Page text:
There are many in Utah who need to learn basic life skills, transportation, money management, daycare, medical and so much more. Women with children need to understand it is a luxury to stay at home with the kids these days and they are not entitled to government compensation to do it. They should be taught this in public & private, in churches, especially churches. This goes for men too.

    Mayor Biskupski and the SLC Council have repeatedly stated they are only interested in making housing affordable for people who make $41,000 or more. Trouble is the average wage in SLC is $26,000 per year and now, the low income property owners are evicting and selling to mega developers.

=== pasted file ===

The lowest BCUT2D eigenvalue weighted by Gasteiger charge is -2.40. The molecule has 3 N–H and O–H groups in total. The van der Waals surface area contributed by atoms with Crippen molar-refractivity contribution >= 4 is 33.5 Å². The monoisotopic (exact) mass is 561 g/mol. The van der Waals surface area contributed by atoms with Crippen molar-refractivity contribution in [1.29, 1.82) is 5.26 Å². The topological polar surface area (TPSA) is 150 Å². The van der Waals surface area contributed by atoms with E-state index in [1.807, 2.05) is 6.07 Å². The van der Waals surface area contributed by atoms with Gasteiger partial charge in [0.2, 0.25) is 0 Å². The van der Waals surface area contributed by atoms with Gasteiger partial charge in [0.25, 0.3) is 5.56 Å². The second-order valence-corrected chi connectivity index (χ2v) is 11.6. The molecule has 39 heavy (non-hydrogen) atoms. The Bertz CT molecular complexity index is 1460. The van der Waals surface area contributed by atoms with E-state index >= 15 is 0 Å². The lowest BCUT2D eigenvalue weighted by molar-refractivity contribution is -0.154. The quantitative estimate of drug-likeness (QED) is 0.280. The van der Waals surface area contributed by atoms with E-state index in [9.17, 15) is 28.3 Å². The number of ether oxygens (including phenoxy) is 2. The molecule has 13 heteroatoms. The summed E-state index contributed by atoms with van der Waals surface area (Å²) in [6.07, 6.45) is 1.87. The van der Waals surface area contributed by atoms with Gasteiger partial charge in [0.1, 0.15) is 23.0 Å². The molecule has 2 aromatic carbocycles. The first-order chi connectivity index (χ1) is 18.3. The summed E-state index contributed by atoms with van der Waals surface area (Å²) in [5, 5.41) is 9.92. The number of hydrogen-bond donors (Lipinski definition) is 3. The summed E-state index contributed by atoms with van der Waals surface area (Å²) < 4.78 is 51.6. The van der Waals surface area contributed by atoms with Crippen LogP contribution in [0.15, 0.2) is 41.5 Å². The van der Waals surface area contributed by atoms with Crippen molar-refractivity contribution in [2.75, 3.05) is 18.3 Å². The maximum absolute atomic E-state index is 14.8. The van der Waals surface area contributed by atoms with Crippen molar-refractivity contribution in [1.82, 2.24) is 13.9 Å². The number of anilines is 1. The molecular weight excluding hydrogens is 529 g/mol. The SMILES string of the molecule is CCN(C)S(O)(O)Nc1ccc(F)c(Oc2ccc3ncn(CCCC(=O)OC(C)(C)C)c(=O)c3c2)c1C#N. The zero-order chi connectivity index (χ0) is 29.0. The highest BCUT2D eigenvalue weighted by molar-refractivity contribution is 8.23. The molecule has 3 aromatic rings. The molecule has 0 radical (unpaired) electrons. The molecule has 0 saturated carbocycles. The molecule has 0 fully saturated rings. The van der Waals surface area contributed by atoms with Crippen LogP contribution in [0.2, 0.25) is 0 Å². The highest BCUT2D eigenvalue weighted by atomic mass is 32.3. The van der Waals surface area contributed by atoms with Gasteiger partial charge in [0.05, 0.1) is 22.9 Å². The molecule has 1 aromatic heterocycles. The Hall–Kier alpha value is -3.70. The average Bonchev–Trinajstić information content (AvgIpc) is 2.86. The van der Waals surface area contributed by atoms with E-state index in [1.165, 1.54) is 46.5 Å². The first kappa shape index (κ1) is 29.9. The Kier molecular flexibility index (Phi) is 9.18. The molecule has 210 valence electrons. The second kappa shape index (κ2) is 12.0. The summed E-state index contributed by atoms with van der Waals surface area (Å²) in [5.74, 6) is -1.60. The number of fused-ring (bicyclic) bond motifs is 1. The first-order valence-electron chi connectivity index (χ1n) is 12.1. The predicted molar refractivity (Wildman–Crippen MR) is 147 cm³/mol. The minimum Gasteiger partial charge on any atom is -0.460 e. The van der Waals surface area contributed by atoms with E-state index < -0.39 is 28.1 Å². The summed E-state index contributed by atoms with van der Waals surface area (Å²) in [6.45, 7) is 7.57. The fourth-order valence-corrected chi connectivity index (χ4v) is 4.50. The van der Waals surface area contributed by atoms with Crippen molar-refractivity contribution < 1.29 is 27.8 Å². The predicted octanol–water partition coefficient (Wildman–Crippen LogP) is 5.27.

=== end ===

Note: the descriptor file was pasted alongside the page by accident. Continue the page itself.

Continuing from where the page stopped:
• PHJN25 Springville, UT
    Nov. 18, 2018 10:02 p.m.

    Why not bring back something we had back in the days of the Franklin D. Roosevelt Administration?: A Utah-based New Deal policy where homeless people would be provided with Utah government housing. In exchange for free housing, medical care, dental care and three square meals per day, have these people do manual labor.

    We could use these labor camps similar to the way the Civilian Conservation Corps (CCC) was operated under FDR's New Deal.

    I despise the idea of giving anything away for nothing. All that does is encourage more and more people to come and seek their handouts.

    Let's apply intelligent compassion: In return for providing food, shelter, medical and dental care, we get these same folks to put in an honest day's work.

    For those who are physically or mentally unable to work, we'll take care of them, too.

    Our forests need huge amounts of labor intensive "fuel reduction." Labor camps, close to these forests, would provide the labor for doing this work.

    I'm a former USDA Forest Service employee. The Forest Service needs this assistance!